That was nearly a month ago. Admittedly, it’s not like we’ve been hitting the water every day. But the few times we’ve been out, it’s been discouraging. When lots of salmon are around, so are bears, eagles and seals, and we can generally see lots of jumpers – salmon fresh from the sea and full of energy spontaneously leaping for whatever reasons salmon spontaneously leap. But it’s been eerily quiet; the usual eagle roosts have been empty.
Even in this down year, hundreds of thousands of Sockeyes ascended the river, and there will undoubtedly be thousands of Coho as well. It felt great to finally get one. Pasta with fresh salmon is on the menu tonight.
Sixty-six days on a bike, 1,300 miles pedaled, more miles walked, hiked, climbed, and canoed. Before we knew it, we were back home with thousands of photos and a lifetime of stories to prepare for publication. What better way to transition back from the world of bicycle trekking to our home in Chignik Lake than baking? I can’t think of one.
I arrived back home to my patiently waiting, full, lovely pantry. Translucent jars of raspberry jam caught my eye on from the shelf where they’d been stored. With this year’s fruit quickly ripening, it’s time to use up last year’s stores. What a great excuse to bake with one of my favorite flavors – raspberry. Jack “I-don’t-have-a-sweet-tooth” Donachy’s secret weakness is custard desserts. For no better reason than pure love (of custard and raspberry), this little baby was created. Wait… I’m not saying that little baby Jack was created just to eat custard. I’m saying that this dessert… never mind.
A crust infused with almonds. Then a creamy vanilla custard topped with a smooth, delicious layer of homemade jam – I prefer raspberry. I set it out to photograph, and it was gone in a flash.
For those of you following along, we will have plenty of photos and stories coming from our bicycle trek around Hokkaido. Jack is up to is elbows in the sorting and editing process as well as catching the last of Chignik Lake’s migratory birds before they head south. Stay tuned. For now, sit back and enjoy a slice, or two, of this delicious tart.
Raspberry Vanilla Custard Tart
- 1 cup all purpose flour
- 1/2 cup finely chopped almonds
- 3 tbsp granulated sugar
- 2 large egg yolks
- 1 tbsp cold water
- generous pinch salt
- 1/4 cup cold unsalted butter
- In a large bowl, whisk together flour, almonds, and sugar.
- In a medium bowl, whisk egg yolks and water.
- Grate butter into flour mixture. Toss butter so that it is fully coated. Use two sharp knives (I used steak knives) to chop the butter into smaller pea-sized pieces.
- Pour egg mixture into flour mixture. Stir with fork until dough comes together. It should be shaggy looking. If it’s too dry add tiny amounts of cold water until it comes together.
- Turn dough out into a 9-inch springform pan or tart pan with removable bottom.
- Press dough into bottom of pan and up the sides of pan (about 1 inch) with fingertips.
- Prick dough with fork. Freeze for 20 – 30 minutes.
- Preheat oven to 350°F.
- Bake crust for 35 minutes. It will be golden brown when finished.
- Let cool completely. You can store the crust at room temperature if it’s tightly wrapped in plastic.
Vanilla Custard Filling and Raspberry Topping
- 2 cups whole milk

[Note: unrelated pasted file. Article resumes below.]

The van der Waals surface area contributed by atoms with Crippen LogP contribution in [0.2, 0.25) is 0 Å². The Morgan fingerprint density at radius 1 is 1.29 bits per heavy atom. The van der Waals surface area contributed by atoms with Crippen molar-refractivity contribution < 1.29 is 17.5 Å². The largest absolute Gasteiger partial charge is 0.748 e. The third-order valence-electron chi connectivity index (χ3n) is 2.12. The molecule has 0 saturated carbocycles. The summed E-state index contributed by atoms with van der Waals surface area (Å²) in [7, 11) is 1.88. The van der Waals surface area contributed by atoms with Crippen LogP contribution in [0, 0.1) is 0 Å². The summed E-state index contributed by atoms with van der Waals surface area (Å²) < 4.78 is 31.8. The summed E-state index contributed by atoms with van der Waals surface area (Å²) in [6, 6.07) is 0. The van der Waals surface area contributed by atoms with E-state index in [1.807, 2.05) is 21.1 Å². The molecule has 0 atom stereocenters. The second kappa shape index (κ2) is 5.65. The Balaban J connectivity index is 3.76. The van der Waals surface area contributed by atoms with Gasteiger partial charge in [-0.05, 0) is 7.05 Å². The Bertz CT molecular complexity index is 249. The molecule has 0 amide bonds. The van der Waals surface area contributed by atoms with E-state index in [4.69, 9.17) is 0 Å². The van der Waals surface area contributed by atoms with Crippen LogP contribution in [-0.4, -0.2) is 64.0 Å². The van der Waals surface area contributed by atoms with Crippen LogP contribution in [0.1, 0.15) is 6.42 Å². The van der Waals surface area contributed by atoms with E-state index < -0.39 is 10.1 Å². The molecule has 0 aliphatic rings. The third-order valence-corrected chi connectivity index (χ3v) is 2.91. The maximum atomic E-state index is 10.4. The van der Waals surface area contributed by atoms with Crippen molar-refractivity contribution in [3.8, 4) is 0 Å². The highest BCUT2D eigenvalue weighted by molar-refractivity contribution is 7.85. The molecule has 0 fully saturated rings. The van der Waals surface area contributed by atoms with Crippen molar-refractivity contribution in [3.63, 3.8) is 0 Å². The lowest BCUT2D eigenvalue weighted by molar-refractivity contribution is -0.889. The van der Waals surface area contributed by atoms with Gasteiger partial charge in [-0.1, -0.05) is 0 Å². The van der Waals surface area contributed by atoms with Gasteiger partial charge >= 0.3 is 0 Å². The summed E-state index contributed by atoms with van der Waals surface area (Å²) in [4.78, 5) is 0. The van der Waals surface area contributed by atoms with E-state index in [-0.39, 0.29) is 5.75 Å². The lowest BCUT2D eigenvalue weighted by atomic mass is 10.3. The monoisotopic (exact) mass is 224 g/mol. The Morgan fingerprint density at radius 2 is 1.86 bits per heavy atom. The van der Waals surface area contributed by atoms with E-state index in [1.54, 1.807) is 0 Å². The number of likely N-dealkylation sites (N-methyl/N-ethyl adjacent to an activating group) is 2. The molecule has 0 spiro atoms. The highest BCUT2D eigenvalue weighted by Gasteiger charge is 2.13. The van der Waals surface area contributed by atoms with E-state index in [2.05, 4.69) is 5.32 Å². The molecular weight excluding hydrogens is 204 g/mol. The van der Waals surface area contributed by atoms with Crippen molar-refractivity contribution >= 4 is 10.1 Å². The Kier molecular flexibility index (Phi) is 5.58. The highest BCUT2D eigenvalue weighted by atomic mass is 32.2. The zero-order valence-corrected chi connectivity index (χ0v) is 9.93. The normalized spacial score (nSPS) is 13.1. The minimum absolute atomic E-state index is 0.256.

- 1 tsp vanilla paste
- 4 large egg yolks
- 1/3 cup granulated sugar
- 4 tbsp cornstarch
- pinch salt
- 3 tbsp unsalted butter
- 1/2 cup homemade raspberry jam (here’s a good recipe for quick jam)
- Bring milk and vanilla to a simmer in a medium pot. Remove from heat.
- While heating milk mixture, thoroughly whisk together egg, sugar, cornstarch and salt in a medium bowl.
- Slowly, while whisking, pour milk mixture into egg mixture.
- Pour custard back into the medium pot.
- Continue whisking mixture over medium heat. Mixture should begin to bubble and become thick. Remove from heat.
- Whisk in butter, one tablespoon at a time.
- Transfer back to medium bowl. Cover with plastic wrap so that wrap is against surface of custard.
- Cool completely in refrigerator.
- To assemble, whisk cooled custard until smooth.
- Pour custard into cooled crust.
- Spread jam evenly on top of custard.
- Serve immediately.
Recipe adapted from Bon Appétit Magazine.
Gray Heron, (aosagi), Abishiri campground, Hokkaido, Japan.
One of the reasons we chose Hokkaido for our first bicycle trek were the reports that wildlife viewing on this northern Japanese island can be quite good. We’ve not been disappointed. Almost every morning we’ve woken to the songs and calls of birds, and our rides this summer have taken us through mile upon mile of gently rolling farmland, forested hills, river valleys and along coastlines. To date we’ve identified over 60 species of birds and have encountered bears, deer, foxes, mink, seals, porpoises and small whales. Some of the highlights have included:
- 9 Brown Bears
- over 20 Red Foxes
- Dozens of Ezo Deer
- 32 Red-crowned Cranes
- Over 20 White-tailed Eagles
- 2 Blakiston’s Fish Owls (and nighttime voices of other species of owls)
- the world’s largest breeding colony of Rhinoceros Auklets
- 3 species of cuckoo
- 4 species of woodpecker
- 2 species of snakes
- Ezo Red Squirrels (and Siberian Chipmunks)
- Peregrine Falcons
- Dall’s Porpoises
- over 100 seals
- more butterflies and moths – and more different kinds of butterflies and moths – than we’ve ever before seen anywhere
Wildflower viewing as well has been fantastic. When we return to Alaska, we’ll post more detailed articles about Hokkaido wildlife.